The Times is reporting that Venice city officials are trying to shut down an installation at the Icelandic pavilion in which the artist Christoph Büchel has been operating a festive, fully functioning mosque inside what was once a Catholic church. The work was made, in part, as commentary on the fact that despite that nearly 20,000 Muslims live in Venice and its environs, there is no mosque in the historic city center. But the controversy also highlights the interesting role that the once-powerful Venice played in world affairs, and just how long the cultural and religious conflicts between Christianity and Islam have festered.
In a letter to the pavilion’s commissioner, the city representatives argued that the installation could be the target of a terrorist threat, either by an anti-Islamic faction or Islamic extremists who are opposed to the Islamic worship happening within the consecrated walls of a church (even if it hasn’t been used as a church for many years.)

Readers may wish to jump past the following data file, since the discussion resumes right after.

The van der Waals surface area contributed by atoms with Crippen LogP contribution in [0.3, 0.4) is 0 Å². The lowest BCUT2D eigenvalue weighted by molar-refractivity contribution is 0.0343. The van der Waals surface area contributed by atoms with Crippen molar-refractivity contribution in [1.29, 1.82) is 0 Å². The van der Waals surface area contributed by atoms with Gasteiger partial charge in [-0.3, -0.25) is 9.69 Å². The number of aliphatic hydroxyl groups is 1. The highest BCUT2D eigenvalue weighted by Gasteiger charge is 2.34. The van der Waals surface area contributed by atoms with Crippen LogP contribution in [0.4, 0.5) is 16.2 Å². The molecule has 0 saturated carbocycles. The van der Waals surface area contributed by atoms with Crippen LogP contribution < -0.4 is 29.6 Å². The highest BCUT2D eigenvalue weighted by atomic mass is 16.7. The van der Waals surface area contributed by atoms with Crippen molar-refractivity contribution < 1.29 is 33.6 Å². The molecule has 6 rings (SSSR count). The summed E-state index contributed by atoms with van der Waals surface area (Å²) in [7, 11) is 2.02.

The pavilion directors say they plan to open the installation tomorrow for worship and will continue to do so until the Biennale ends in November.
Read the rest of the Times story for context, and if you’re in Venice, by all means check this out in case it actually does get shut down. And if you’re not in Venice, go check out “Wael Shawky: Cabaret Crusades” at MoMA PS1, which seeks to retell the story of the crusades from the Arab perspective. A film Shawky made focuses on Venice’s role in the clashes between Christianity and Islam that happened in the Middle Ages — and, in a nice touch, it features handmade Venetian glass puppets.